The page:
Oncology Stakeholders Summit, Spring 2017 - Episode 12
Joseph Alvarnas, MD: It does make all of this much more complex, which begs the questions: How do we educate patients, or referring physicians, in order to improve recruitment, and who can help us? Are advocacy groups an important adjunct to that educational process? Are there others who can help us foster that learning that you talked about? How do we move this forward in a meaningful and engaging way?
John Fox, MD: Yes, that’s a tough question—specifically about enrolling in clinical trials. I think one of the things that we have to do is figure out how to make it more affordable and even more accessible. I know that one of the large cancer centers in Boston is trying to push cancer clinical trials out into the community to make sure that patients can get access to trials with their local physicians under the guidance of the mothership. I think the biggest problem in our area in enrolling patients in clinical trials is that they have to travel.
Joseph Alvarnas, MD: And for us, part of what we’ve done is develop a network of 15 enrolling community-based practices where we can offer these trials. I live in an area where there are 127 different spoken languages, and among the top 5 are Armenian, Vietnamese, and Tagalog. So, making sure that the materials are available in a format that patients can actually appreciate and understand so they can move forward is tough to navigate, but it’s part of the cost of doing that business.
Robert Carlson, MD: One of the challenges is, and I think we’ll talk about it in a minute, the NCI-MATCH trial. That’s a trial that’s active at the institution where I see patients. There are 30 arms to that trial. This last week, within a 15-minute time span, I got, in my email, 60 different documents to review relating to the MATCH trial. I am supposed to be required to be intimately knowledgeable in all of those different documents for 30 different arms of a trial. That’s a huge barrier. And my response to that was to take my name off the list of investigators, because I cannot legitimately maintain that sort of expertise and knowledge on 30 different arms—realizing that the arms in that trial come and go.
So, one of the things that I think that the regulatory environment needs to start to understand is that the clinical investigation, in today’s medical world in the United States, is a team sport. There is no one who can know everything, but somebody needs to know a lot about different things so that the whole field is covered. It’s an unrealistic expectation that a single individual can do that. That’s probably a very strong lesson from the TAPUR trial and the MATCH trial—that it’s a team sport, and we need to recognize that, and empower people other than the principal investigator at each institution, to really be able to inform patients and to do some of the different regulatory activities.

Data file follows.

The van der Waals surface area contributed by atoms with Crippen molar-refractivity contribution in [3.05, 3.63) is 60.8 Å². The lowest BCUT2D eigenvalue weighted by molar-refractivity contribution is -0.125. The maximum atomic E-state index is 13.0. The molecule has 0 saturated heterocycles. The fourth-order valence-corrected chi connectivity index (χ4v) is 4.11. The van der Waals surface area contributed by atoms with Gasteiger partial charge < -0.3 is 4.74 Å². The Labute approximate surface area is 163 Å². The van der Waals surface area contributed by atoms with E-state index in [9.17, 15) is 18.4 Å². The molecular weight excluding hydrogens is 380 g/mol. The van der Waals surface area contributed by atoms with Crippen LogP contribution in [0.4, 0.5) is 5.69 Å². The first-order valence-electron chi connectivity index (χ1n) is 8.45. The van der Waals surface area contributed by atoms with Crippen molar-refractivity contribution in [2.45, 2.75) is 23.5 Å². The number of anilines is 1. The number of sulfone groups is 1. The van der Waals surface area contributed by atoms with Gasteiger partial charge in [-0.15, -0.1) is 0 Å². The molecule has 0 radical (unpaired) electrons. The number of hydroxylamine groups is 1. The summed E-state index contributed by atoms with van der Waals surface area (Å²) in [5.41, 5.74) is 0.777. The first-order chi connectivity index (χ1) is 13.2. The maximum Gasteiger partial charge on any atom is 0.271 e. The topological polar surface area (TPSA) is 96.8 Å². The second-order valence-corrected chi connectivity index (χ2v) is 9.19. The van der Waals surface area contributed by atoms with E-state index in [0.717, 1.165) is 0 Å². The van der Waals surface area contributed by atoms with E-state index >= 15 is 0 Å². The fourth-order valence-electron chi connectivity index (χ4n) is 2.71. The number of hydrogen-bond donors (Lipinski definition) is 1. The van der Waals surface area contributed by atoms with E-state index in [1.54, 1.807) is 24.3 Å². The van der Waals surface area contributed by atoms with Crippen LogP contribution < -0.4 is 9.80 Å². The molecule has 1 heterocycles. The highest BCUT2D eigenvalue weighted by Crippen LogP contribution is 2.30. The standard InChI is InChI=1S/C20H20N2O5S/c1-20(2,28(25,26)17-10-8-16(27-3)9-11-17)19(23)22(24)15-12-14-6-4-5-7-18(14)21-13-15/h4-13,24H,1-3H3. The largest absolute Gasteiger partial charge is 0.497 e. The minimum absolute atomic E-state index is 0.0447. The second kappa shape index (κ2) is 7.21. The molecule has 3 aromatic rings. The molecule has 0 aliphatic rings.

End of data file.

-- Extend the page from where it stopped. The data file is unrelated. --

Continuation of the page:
Joseph Alvarnas, MD: You’ve asked an important question, which is how do we manage through the complexity of all this? The NCI-MATCH trial is one in which patients whose tumors have not responded or proven refractory to the therapeutic intervention are evaluated for existing mutations from biopsies and matched to what could be many, many trial arms. Do you see that as an advantage or a disadvantage of the trial? You’ve talked about a clear disadvantage, which is that it creates a very, very complex, paper-heavy experience of trying to figure out, as an investigator, how this works. Is the flip side—by having that level of specificity—that you might learn something about a specific population of patients? Are there advantages to this trial design, or is it just a lot of complexity and paperwork? I’m looking at both of you.
Robert Carlson, MD: From my perspective, it’s all of the above. We’re learning how to do these multiple, multiple arm trials. It’s very complex, but we have multiple, multiple arms because there are highly specific populations that we’re targeting for those trials. And so, I think we will learn more about those specific small populations, but it’s much more complicated in order to be able to do that. Again, because the sample sizes are going to be smaller, the confidence that the result is a true result is going to be lower, and we’re going to have to recognize that and figure out ways to correct for that if we make the wrong inference from the data that we have.
John Fox, MD: From my vantage point, I’m not an expert in making sausage. We’ve got very competent people who are. I want to make sure, at the end of the day, that the sausage is high-quality sausage, and I have to rely on people other than health plan medical directors to provide insight on that.